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Rye Cover Crop Management Affects Grain Yield in a Soybean-Corn Rotation

Singer, J.W., Kohler, K.A.
Crop management 2005
Glycine max, soybeans, Zea mays, corn, crop rotation, cover crops, Secale cereale, rye, grain yield, crop management, developmental stages, Iowa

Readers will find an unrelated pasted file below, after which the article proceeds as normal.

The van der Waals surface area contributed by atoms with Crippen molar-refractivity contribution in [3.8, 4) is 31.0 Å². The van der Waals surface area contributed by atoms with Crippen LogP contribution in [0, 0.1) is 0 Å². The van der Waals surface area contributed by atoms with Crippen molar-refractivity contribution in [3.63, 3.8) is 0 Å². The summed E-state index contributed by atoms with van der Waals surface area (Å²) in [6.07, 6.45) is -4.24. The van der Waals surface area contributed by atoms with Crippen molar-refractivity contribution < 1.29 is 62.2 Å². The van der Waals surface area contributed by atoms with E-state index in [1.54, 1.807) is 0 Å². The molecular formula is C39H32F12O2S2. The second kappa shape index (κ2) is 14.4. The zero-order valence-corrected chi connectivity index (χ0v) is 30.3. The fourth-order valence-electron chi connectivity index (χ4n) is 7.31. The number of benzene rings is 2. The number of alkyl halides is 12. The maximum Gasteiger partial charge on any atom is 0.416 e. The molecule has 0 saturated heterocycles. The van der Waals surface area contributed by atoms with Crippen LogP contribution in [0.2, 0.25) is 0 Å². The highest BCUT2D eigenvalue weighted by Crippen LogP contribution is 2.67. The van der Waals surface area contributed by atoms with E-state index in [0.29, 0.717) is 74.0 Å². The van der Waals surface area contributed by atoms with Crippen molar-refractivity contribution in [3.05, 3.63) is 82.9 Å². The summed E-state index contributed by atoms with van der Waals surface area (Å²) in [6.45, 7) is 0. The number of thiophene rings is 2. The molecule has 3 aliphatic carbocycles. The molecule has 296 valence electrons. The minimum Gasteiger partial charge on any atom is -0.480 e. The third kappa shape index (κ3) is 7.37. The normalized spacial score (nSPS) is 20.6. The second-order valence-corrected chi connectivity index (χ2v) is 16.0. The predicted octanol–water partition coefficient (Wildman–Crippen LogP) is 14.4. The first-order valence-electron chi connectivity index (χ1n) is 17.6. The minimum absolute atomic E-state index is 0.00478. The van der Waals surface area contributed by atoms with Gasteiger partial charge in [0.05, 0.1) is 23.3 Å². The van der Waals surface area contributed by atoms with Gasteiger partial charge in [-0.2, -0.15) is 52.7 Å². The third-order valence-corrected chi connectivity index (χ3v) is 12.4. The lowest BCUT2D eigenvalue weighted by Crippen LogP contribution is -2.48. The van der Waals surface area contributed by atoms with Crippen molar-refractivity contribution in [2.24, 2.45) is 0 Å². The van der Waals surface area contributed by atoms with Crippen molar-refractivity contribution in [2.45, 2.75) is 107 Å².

Cover crops provide environmental benefits, yet their adoption into production agriculture has been limited. The objectives of this study were to determine how rye (Secale cereale L.) cover crop management affects yield of soybean [Glycine max (L.) Merr.] and corn (Zea mays L.) in a soybean-corn rotation. Field studies were conducted from 2001 to 2004 near Boone, IA. Prior to soybean, rye was controlled chemically and mechanically at Feeke's growth stages 7 (2nd node visible), 9.8 (boot), and 10.5.1 (flowering). Prior to corn, reseeded rye from mechanical control plots was chemically controlled. In 2002 and 2003, no soybean yield differences were detected among timing treatments in mechanical control, which yielded 21 and 29 compared to 52 and 42 bu/acre in the no-rye check. In the chemical control treatments, soybean yielded 30, 39, 43, and 50 bu/acre in the 2nd node, boot, flowering, and check in 2002 and 29, 30, 36, and 43 bu/acre in 2003. Corn yield following rye was lower than the check in 2003 (133 versus 153). In 2004, corn yield only differed between the flowering treatment and the check. These results indicate that alternative rye cover crop systems must be developed to protect soil and water resources and provide economic returns.